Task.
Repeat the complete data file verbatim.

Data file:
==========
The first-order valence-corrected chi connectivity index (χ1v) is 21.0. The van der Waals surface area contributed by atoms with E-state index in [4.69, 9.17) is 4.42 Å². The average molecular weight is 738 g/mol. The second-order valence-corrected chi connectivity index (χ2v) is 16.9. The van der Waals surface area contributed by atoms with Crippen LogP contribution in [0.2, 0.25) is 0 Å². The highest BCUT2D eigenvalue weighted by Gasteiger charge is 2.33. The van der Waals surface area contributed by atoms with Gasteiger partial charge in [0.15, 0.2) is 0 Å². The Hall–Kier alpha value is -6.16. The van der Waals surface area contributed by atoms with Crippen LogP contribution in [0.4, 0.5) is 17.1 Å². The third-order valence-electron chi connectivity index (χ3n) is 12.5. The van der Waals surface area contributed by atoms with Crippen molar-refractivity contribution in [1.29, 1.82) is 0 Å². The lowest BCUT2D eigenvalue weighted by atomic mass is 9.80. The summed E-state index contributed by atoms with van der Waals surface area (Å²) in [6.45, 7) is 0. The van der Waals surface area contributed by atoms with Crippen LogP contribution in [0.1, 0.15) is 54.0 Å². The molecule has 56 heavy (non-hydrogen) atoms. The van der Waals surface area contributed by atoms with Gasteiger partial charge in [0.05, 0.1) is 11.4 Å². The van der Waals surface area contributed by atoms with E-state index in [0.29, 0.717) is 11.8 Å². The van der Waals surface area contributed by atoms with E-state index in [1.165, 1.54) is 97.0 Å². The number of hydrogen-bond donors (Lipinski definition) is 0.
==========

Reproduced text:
The first-order valence-corrected chi connectivity index (χ1v) is 21.0. The van der Waals surface area contributed by atoms with E-state index in [4.69, 9.17) is 4.42 Å². The average molecular weight is 738 g/mol. The second-order valence-corrected chi connectivity index (χ2v) is 16.9. The van der Waals surface area contributed by atoms with Crippen LogP contribution in [0.2, 0.25) is 0 Å². The highest BCUT2D eigenvalue weighted by Gasteiger charge is 2.33. The van der Waals surface area contributed by atoms with Gasteiger partial charge in [0.15, 0.2) is 0 Å². The Hall–Kier alpha value is -6.16. The van der Waals surface area contributed by atoms with Crippen LogP contribution in [0.4, 0.5) is 17.1 Å². The third-order valence-electron chi connectivity index (χ3n) is 12.5. The van der Waals surface area contributed by atoms with Crippen molar-refractivity contribution in [1.29, 1.82) is 0 Å². The lowest BCUT2D eigenvalue weighted by atomic mass is 9.80. The summed E-state index contributed by atoms with van der Waals surface area (Å²) in [6.45, 7) is 0. The van der Waals surface area contributed by atoms with Crippen LogP contribution in [0.1, 0.15) is 54.0 Å². The molecule has 56 heavy (non-hydrogen) atoms. The van der Waals surface area contributed by atoms with Gasteiger partial charge in [0.05, 0.1) is 11.4 Å². The van der Waals surface area contributed by atoms with E-state index in [0.29, 0.717) is 11.8 Å². The van der Waals surface area contributed by atoms with E-state index in [1.165, 1.54) is 97.0 Å². The number of hydrogen-bond donors (Lipinski definition) is 0.